Claire Lesher '19 

After an eventful first day in Holland, and the opportunity to compensate for some of our lost sleep, our team woke up and smelled the coffee, or koffie, at our hotel's breakfast. The Dutch are often known to use chocolate and colored sprinkles to season their bread, and I had to try.... verdict: delicious.

Conveniently, our hotel in Scheveningen is right across the way from the beach (what is the technical name for the beach), so we headed down to explore a bit. Lots of sights and smells were to be had at the pier, where a lot of us had the chance to walk in and out of the quaint vendors and stands that were selling clothing, pictures, and a variety of sweets, like fudge, and of course, stroopwaffles! There's even a Ferris wheel, as well as a landing, where we saw daring individuals bungee jump over the water. In upcoming blog posts, maybe you'll hear about a few of us doing it, too, since we still have a lot of downtime throughout the week!

The day continued. We regrouped at the hotel entrance, and the bus took us chatty girls to A'dam. One thing I've increasingly seen since being here is that field hockey is a sport with greater and wider popularity than what is perhaps regarded in the United States. This quickly became clear once again after our team got the opportunity to watch Jeremy's old club team, Rotterdam, face off against Amsterdam in the afternoon. No matter what age or experience one has with field hockey, the atmosphere of the large field hockey club facilities found throughout Holland attracts crowds of people supporting their team, complete with frites, mayonnaise, and cheers to accompany the great field hockey skill.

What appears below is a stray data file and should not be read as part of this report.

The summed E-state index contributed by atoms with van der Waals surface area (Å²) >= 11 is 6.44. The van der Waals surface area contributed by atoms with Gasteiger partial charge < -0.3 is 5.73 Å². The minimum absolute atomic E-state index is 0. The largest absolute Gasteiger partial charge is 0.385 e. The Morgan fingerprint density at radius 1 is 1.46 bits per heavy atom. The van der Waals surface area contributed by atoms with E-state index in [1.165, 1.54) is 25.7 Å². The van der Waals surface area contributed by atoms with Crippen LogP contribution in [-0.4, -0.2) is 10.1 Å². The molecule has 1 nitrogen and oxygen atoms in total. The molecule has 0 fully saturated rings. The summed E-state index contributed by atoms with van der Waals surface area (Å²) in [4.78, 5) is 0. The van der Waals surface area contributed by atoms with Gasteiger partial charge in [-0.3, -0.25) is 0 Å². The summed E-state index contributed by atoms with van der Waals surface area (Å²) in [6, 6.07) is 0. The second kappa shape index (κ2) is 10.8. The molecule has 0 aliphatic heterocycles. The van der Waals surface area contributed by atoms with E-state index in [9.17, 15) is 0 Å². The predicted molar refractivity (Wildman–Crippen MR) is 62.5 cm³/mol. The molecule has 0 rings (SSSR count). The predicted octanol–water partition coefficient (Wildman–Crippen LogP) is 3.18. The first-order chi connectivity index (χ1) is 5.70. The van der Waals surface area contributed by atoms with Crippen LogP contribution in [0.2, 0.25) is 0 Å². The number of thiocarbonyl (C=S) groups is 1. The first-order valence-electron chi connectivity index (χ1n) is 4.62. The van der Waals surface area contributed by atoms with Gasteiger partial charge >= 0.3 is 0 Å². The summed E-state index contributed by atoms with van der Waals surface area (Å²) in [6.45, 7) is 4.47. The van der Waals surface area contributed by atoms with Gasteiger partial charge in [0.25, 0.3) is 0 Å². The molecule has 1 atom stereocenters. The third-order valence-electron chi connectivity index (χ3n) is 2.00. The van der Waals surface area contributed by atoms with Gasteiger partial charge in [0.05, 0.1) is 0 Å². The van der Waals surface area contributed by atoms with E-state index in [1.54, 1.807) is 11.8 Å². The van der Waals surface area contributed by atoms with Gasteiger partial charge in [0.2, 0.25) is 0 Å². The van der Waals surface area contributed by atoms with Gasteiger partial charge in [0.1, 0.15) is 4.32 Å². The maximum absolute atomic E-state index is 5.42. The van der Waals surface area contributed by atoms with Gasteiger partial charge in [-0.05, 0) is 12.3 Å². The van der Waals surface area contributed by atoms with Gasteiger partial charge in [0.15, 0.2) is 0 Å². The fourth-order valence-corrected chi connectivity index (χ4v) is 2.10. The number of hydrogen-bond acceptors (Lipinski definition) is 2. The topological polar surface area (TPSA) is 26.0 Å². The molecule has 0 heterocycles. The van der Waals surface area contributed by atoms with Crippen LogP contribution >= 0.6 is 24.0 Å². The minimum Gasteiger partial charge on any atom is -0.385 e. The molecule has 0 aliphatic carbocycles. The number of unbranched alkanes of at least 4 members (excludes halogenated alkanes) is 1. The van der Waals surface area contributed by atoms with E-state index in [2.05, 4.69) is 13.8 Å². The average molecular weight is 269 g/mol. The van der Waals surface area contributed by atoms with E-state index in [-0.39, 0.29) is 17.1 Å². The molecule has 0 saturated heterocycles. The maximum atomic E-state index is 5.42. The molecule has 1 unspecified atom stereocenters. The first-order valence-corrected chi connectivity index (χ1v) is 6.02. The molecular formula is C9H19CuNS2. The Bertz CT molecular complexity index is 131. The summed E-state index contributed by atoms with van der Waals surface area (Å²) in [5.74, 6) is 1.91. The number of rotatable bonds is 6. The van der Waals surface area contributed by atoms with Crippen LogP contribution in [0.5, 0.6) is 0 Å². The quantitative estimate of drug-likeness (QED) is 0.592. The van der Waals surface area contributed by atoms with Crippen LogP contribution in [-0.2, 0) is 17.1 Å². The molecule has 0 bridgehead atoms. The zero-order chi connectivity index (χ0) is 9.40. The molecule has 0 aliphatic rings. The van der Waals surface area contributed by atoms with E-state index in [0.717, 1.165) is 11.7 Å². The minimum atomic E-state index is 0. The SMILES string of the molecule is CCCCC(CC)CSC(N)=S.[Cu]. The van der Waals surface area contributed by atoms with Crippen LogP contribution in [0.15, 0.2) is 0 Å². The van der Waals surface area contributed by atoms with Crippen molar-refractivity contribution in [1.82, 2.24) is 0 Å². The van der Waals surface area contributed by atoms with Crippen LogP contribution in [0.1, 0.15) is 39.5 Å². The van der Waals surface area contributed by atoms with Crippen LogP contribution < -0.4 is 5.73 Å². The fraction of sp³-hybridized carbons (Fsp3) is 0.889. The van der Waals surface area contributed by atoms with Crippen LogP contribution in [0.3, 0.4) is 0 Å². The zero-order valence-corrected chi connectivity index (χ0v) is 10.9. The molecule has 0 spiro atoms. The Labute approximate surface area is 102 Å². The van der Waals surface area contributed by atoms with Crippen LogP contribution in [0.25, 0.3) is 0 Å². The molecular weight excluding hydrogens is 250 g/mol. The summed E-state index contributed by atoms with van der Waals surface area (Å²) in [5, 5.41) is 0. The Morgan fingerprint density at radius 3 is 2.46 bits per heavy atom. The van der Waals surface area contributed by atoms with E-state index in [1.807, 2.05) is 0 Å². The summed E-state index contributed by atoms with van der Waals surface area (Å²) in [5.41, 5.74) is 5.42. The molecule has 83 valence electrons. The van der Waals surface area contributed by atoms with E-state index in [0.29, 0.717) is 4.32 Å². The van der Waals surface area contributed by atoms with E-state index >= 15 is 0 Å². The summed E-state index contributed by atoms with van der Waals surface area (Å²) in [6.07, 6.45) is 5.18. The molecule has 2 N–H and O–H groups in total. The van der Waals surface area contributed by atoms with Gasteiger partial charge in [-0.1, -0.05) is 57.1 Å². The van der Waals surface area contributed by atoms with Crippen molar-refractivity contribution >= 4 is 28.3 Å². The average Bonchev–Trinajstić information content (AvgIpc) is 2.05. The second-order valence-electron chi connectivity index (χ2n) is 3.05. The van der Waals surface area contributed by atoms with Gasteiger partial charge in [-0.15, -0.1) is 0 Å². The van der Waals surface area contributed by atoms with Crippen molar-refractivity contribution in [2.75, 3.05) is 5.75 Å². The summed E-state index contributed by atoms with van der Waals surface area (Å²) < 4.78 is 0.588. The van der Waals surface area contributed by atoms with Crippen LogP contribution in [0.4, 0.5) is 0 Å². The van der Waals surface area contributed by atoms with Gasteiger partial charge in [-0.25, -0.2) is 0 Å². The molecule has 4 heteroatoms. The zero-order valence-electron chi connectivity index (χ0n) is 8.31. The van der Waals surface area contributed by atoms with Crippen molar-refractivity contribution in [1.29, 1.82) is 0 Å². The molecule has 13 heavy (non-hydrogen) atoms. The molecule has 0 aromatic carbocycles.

Our last destination for the day was at La Lanterna, the Italian restaurant close to our hotel in Scheveningen. The food was fantastic and had some of the best presentation/decoration I've ever seen. In fact, Mackenzie, Anna, and Britt even got their food delivered in tin foil that had been shaped as a duck... or swan maybe? Regardless, the presentation was pretty interesting, as was the rest of the night. Our waiters were quite willing and able to provide us entertainment for the night; and while the Dutch-English and Italian-English language barriers appeared at certain moments throughout the night, we still managed to enjoy a lively sing-a-long under the direction of the Italian waiters and expressed our thanks for the entrees and desserts we received. Ciao and Grazie, La Lanterna!

The day came to a close after the team went out once more near the beach to experience some of the local night life on the water. We met some new people and fared well, since, although far from home, we could still hear and sing to some of the current and classic American songs that the bars played. We certainly learned some new Dutch songs, too!